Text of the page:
=Bodkin=, Saxon. A dagger, a hair-pin, a blunt flat needle.

             “With _bodkins_ was Cæsar Julius
             Murdred at Rome, of Brutus, Cassius.”
                         (_The Serpent of Division_, 1590.)

  “He pulls her bodkin that is tied in a piece of black ribbon.” (_The
  Parson’s Wedding_, 1663.)

The Latin name for this classical head-dress was _acus_.

=Body Colour.= In speaking of oil colours the term applies to their
solidity, or degree of opacity; water-colour painting is said to be in
body colours when the pigments are laid on thickly, or mixed with white,
as in oil painting.

=Boedromia=, Gr. and R. A festival instituted in honour of Apollo the
Helper—βοηδρόμος. It was held at Athens on the sixth day of September, a
month thence called _Boedromion_.

=Bohemian Glass.= The manufacture of a pure crystal glass well adapted
for engraving became an important industry in Germany about the year
1600, and the art of engraving was admirably developed during the
century. Of Johann Schapper, especially, Jacquemart says that he
produced “subjects and arabesques of such delicacy of execution that at
first sight they seemed merely like a cloud on the glass.”

=Bohordamentum=, Med. Lat. A joust with mock lances called “bouhours.”

=Bojæ=, R. (_bos_, an ox). (1) A heavy collar of wood or iron for
dangerous dogs. (2) A similar collar placed round the necks of criminals
or slaves.

=Boletar=, R. A dish on which mushrooms (_boleti_) were served, and
thence transferred to dishes of various forms.

=Bolevardus=, Med. Lat. A boulevard or rampart.

=Bombard=, O. E. A machine for projecting stones or iron balls; the
precursor of the cannon. First used in the 14th century.

[Illustration: Fig. 91. Bombards worn by King James I. of England.]

=Bombards=, O. E. Padded breeches. In Elizabeth’s reign the breeches,
then called BOMBARDS, were stuffed so wide that a gallery or scaffold
was erected to accommodate members of Parliament who wore them. The
engraving shows James I. (painted 1614) attired for hawking. (Fig. 91.)

=Bombax=, O. E. The stuff now called Bombasin. “A sort of fine silk or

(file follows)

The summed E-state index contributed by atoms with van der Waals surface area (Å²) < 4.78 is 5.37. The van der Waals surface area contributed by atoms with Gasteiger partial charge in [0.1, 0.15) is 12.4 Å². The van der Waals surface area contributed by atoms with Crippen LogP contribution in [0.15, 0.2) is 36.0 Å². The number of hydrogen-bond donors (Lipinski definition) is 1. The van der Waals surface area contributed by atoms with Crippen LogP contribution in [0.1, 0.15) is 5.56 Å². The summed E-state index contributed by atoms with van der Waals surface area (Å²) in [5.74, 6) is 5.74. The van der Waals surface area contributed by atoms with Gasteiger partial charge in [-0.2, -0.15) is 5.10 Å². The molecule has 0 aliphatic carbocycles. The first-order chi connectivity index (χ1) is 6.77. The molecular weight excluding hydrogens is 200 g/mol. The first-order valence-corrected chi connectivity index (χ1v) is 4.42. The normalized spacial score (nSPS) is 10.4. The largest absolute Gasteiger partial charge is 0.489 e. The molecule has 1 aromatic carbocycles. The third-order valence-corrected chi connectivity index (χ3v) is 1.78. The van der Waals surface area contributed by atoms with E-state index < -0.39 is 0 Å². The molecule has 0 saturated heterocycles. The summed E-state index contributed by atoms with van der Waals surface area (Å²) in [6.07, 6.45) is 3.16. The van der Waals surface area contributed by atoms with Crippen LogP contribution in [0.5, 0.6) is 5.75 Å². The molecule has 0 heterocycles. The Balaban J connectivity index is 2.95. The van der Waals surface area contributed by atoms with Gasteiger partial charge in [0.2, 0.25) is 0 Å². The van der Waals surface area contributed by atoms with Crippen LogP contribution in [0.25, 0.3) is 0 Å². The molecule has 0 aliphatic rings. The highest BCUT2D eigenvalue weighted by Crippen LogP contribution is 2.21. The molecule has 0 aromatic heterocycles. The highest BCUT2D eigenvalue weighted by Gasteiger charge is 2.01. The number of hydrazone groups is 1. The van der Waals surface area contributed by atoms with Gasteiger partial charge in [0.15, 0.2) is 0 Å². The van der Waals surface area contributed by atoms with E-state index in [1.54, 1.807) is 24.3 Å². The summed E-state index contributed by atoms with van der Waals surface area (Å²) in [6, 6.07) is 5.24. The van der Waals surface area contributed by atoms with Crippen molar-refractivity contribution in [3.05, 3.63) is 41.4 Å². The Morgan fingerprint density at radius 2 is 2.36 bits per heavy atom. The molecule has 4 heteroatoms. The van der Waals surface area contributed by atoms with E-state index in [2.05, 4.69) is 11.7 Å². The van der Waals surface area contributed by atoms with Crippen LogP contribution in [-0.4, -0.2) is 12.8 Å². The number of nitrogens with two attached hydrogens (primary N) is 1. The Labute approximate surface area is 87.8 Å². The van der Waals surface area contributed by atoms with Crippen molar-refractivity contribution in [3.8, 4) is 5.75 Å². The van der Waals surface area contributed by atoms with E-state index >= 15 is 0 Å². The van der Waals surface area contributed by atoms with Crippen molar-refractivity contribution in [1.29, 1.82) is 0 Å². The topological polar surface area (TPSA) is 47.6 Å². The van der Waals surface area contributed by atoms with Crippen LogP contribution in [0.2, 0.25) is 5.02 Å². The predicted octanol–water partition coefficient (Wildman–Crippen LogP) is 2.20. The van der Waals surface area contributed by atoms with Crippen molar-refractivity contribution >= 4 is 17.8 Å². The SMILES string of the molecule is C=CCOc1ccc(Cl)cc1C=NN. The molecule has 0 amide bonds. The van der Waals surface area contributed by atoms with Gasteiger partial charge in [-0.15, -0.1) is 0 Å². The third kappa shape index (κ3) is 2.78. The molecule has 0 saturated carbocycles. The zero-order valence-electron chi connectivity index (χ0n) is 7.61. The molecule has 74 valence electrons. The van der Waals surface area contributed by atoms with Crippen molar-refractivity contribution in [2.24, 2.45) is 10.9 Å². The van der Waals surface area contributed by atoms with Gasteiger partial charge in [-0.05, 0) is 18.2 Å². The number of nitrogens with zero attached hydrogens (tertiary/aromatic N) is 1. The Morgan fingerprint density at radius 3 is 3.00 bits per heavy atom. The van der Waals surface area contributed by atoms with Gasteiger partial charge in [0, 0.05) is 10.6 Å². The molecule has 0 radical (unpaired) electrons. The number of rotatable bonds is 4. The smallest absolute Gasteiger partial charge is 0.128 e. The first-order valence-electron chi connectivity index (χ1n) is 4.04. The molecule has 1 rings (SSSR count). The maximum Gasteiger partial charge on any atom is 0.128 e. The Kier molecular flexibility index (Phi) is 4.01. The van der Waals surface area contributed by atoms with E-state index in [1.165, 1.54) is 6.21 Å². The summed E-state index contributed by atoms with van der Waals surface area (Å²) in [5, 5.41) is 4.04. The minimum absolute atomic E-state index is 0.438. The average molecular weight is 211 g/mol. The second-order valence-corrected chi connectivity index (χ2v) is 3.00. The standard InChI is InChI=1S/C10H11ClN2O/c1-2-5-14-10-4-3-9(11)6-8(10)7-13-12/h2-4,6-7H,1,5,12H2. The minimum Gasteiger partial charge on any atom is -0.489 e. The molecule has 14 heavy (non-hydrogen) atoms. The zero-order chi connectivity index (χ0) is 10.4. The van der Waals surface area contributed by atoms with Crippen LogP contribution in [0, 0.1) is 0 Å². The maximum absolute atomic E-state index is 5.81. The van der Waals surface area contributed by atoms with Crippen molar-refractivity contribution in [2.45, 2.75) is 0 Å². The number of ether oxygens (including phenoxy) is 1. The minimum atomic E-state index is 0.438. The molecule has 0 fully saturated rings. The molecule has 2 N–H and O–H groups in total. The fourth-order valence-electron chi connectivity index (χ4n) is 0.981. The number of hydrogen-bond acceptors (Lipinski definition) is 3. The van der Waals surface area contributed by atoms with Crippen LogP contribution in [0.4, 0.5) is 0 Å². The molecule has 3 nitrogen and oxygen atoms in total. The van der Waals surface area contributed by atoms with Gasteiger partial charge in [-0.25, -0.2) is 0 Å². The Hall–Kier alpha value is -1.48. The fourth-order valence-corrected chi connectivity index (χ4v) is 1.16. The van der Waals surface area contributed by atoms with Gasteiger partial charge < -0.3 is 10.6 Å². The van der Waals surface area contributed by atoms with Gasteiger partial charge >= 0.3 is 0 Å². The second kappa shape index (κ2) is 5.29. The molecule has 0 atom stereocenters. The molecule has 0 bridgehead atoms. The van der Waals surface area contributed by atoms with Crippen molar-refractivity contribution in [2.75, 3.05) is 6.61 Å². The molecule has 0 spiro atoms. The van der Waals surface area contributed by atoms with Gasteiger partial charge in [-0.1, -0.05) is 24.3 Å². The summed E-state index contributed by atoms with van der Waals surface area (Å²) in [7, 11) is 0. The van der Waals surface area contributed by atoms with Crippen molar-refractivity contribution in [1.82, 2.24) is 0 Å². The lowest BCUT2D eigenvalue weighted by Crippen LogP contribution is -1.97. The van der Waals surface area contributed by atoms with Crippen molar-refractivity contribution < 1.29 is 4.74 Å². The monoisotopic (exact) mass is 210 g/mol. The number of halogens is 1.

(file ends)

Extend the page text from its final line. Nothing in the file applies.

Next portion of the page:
cotton cloth well known upon the continent during the 13th century.”
(_Strutt._)

=Bombé=, Fr. Curved furniture, introduced in the 18th century.

=Bombulom= or =Bunibulum=, O. E. (from the Greek βόμβος, a hollow deep
sound). A musical instrument consisting of an angular frame with metal
plates, which sounded when shaken like the _sistrum_ of the Egyptians.

=Bombylos= and =Bombylê=, Gr. and R. A vase so called from the gurgling
noise which the liquid makes in pouring out through its narrow neck.

=Bone Black.= (See IVORY BLACK.)

=Book.= In mediæval art an attribute of the fathers of the Church; in
the hands of evangelists and apostles it represents the Gospel. St.
Boniface carries a book pierced with a sword. St. Stephen, St.
Catherine, St. Bonaventura, and St. Thomas Aquinas also carry books.

=Bordure=, Her. A border to a shield.

=Boreasmos=, Gr. A festival held at Athens in honour of Boreas, the god
of the north wind.

=Borto= or =Burdo=, Med. Lat. A lance.

=Boss.= The centre of a shield; also an architectural ornament for
ceilings, put where the ribs of a vault meet, or in other situations.

[Illustration: Fig. 92. Greek Bossage.]

[Illustration: Fig. 93. Bossage.]

=Bossage=, Arch. An arrangement of plain or ornamental projections on
the surface of a wall of dressed masonry. Figs. 92 and 93 represent two
Greek walls finished in this manner.

=Boston=, O. E. A flower so called.

=Botéga=, It. A manufactory or artist’s workshop where pottery is made.

[Illustration: Fig. 94. Botonée Fitchée.]

=Botonée, Fitchée=, Her. Varieties of the heraldic cross, called also
treflée. (Fig. 94.)

[Illustration: Fig. 95. Coffee-pot of Bottcher Ware.]

=Bottcher Ware.= Early Dresden pottery. (1) A very hard red stone-ware,
made of a red clay of Okrilla, invented at Meissen by John Frederick
Bottcher. (2) Porcelain. Bottcher, finding his wig very heavy one day,
examined the powder upon it, and discovered it to be the fine kaolin of
Aue, from which the Dresden (or Meissen) china is made. Bottcher’s first
object was to obtain a paste as white and as perfect as that of the
COREA; he succeeded at his first trial, and produced pieces with archaic